It is another object of the present invention to provide a new and improved oil drain apparatus which may be easily and efficiently manufactured and marketed.

It is a further object of the present invention to provide a new and improved oil drain apparatus which is of a durable and reliable construction.

An even further object of the present invention is to provide a new and improved oil drain apparatus which is susceptible of a low cost of manufacture with regard to both materials and labor, and which accordingly is then susceptible of low prices of sale to the consuming public, thereby making such oil drain apparatus economically available to the buying public.

Still yet another object of the present invention is to provide a new and improved oil drain apparatus which provides in the apparatuses and methods of the prior art some of the advantages thereof, while simultaneously overcoming some of the disadvantages normally associated therewith.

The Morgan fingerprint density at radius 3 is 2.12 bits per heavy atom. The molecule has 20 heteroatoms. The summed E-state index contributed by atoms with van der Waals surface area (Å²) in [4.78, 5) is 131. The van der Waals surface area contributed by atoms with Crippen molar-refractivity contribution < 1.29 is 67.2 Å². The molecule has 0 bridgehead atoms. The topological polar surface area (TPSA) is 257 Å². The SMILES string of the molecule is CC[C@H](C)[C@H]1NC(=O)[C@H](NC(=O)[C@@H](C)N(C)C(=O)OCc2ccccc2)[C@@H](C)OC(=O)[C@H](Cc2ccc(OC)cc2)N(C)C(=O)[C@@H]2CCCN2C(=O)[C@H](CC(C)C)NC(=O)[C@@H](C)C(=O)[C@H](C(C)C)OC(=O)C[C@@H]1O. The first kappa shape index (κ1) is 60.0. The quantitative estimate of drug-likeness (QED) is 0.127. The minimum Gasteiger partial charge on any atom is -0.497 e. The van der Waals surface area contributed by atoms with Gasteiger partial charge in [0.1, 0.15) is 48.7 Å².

These together with other objects of the invention, along with the various features of novelty which characterize the invention, are pointed out with particularity in the claims annexed to and forming a part of this disclosure. For a better understanding of the invention, its operating advantages and the specific objects attained by its uses, reference should be had to the accompanying drawings and descriptive matter in which there is illustrated preferred embodiments of the invention.

BRIEF DESCRIPTION OF THE DRAWINGS

The invention will be better understood and objects other than those set forth above will become apparent when consideration is given to the following detailed description thereof. Such description makes reference to the annexed drawings wherein: